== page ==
Le Taittinger, International Signature Cuisine Prize, celebrated its 50th anniversary in 2017. Fifty years and just as many human journeys and adventures around this gastronomic accolade. To mark the occasion, the book “Le Taittinger: le prix des chefs” [Le Taittinger: the chef’s prize] retraces the history of this competition between tradition and inventiveness and features the portraits of fifteen of its winners shot under the careful eye of photographer Gérard Rondeau. It is a sensitive collaboration that mixes the culinary arts with those of the image.
From an idea around a table, to a global reality at headquarters. It was one evening during the harvest of 1966, that the idea of Le Taittinger, International Signature Cuisine Prize, formerly known as the Pierre Taittinger International Culinary Prize (in homage to the founder of the Champagne House, and gourmet food lover) was born. At the time, Claude Taittinger (son of Pierre Taittinger) and Georges Prade, Commander of the Ordre des Coteaux de Champagne were deep in conversation about their shared memories and mutual love of French gastronomy. They came up with the idea of a competition to pay tribute to it. Since then, the prize has gone on to embody the spirit of mastery as well as creativity dedicated to tantalising the taste buds.
Now a symbol of excellence in the industry, the honour involves several stages. A national phase by submission of a written dossier, followed by an international final held at the Ferrandi Paris culinary school, whose students work as the candidates’ commis chefs. A rare global culinary prize, it is present in eight countries. Chaired by Emmanuel Renaut, three-star chef of Flocons de Sel (in Megève, France), the judging panel is comprised of renowned professionals, all industry figureheads in the eyes of the competitors. Many great names in gastronomy have emerged victorious from the rigours of the contest, starting with Michel Comby (1967), then Joël Robuchon (1970), as well as Michel Roth (1985) and Régis Marcon (1989), promising a future crowned with success to Charles Coulombeau (2020). The idea of a tribute book, far from a catalogue format, was to faithfully recount these life stories and recreate the soul of the competition.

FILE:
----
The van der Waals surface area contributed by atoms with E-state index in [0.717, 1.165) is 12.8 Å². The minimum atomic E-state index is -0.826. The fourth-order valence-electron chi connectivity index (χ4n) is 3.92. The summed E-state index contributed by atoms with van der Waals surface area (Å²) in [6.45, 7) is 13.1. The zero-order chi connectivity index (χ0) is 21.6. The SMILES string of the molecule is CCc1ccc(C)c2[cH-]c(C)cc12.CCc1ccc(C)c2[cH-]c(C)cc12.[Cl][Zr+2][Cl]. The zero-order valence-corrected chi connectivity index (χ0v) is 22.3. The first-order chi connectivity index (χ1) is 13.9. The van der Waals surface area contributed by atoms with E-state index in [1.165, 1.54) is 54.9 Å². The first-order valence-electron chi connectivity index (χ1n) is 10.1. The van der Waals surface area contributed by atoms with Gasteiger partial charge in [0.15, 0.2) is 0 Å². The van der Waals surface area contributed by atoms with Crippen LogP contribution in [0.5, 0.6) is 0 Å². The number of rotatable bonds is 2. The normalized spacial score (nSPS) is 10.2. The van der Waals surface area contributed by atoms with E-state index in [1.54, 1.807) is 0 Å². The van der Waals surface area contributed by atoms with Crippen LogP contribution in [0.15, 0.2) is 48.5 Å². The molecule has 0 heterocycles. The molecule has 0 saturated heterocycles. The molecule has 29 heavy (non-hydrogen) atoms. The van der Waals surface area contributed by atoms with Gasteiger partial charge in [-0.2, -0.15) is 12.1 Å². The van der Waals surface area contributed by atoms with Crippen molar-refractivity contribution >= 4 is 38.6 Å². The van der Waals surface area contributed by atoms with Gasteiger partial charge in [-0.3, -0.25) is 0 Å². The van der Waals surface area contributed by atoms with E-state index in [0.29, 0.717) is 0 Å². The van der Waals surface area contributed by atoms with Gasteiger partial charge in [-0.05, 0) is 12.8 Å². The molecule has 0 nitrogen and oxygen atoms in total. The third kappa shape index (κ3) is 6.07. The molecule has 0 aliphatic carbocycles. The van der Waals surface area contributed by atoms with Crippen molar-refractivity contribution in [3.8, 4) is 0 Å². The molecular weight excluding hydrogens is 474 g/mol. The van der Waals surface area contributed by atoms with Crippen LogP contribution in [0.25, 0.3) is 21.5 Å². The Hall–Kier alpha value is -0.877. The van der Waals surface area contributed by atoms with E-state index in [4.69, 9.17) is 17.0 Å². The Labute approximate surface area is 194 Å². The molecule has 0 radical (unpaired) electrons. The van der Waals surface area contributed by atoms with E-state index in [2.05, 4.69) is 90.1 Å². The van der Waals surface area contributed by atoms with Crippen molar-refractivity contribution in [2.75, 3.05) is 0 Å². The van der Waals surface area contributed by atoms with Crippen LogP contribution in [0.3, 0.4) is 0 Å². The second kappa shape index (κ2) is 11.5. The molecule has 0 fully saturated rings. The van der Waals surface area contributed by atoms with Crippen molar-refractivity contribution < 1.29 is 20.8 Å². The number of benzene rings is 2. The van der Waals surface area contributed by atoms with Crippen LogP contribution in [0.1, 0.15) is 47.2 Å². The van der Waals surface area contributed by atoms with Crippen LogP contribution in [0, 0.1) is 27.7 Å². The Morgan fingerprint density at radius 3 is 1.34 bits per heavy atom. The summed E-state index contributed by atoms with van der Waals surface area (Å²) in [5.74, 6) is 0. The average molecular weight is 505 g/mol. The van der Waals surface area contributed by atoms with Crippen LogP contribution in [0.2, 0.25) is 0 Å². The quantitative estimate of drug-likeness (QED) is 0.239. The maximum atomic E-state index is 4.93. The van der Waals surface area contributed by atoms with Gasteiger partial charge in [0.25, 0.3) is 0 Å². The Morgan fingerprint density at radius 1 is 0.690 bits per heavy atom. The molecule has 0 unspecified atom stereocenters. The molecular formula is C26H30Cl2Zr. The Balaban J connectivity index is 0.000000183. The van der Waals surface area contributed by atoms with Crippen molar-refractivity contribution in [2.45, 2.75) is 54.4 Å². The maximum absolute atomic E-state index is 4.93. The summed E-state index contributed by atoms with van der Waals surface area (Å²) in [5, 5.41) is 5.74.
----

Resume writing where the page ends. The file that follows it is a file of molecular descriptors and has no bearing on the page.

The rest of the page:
“Through this book, we wanted people to be able to understand the adventure of Le Taittinger. This event is not just about men and recipes, but about a human adventure. It was important to us that people could feel the atmosphere of the prize”, explains Vitalie Taittinger, President of the House. For Le Taittinger: le prix des chefs, she and her team therefore called on 15 winners, asking them to recreate their recipes, then gathering comments and testimonials from each of them, as well as from the judging panel, commis chefs and other people involved in the competition. The story was put into words by Nadège Forestier, the dishes immortalised in pictures by Jean-Blaise Hall and Gérard Rondeau was the man entrusted to capture the personality of the chefs themselves.
Gérard Rondeau and he alone
Native photographer of the Champagne region, he established himself through his love for this region, notably with his series along the river Marne and his tribute to Reims cathedral, as well as for his work in keeping with the project, going behind the scenes of museums as well as behind the scenes of the competition, and has distinguished himself throughout his career for the quality of his portraits. “We wanted a moment of grace, a truth. Portrait photos in the style of a painter”, adds Vitalie Taittinger. Although the artist’s images have been etched in her imagination since she was a little girl, it was by meeting each other that the attention paid and the choice of Gérard Rondeau were confirmed for the anniversary book.
“Gérard has a very specific way of photographing. He is very discreet, he works with a small, Leica camera, which he always keeps hidden under his jacket. He doesn’t make people pose. He’s always looking for that fleeting moment, that he’s going to find”, explains Jean-Pierre Redont, Secretary General of Taittinger. In black and white, the world of Gérard Rondeau therefore represents the competition, taking portraits as if for one of his own personal collections. Bringing all his sensitivity and know-how to the chefs, cracking those hard shells on which their reputation is built, revealing to us the deep individuality of each of them. On the cover we see a white apron, a medal rests proudly against the wearer’s torso. A decoration bearing the effigy of Pierre Taittinger, giving a glimpse into the extent of this family history and collective history, where knowledge passes down the generations, where people always come first.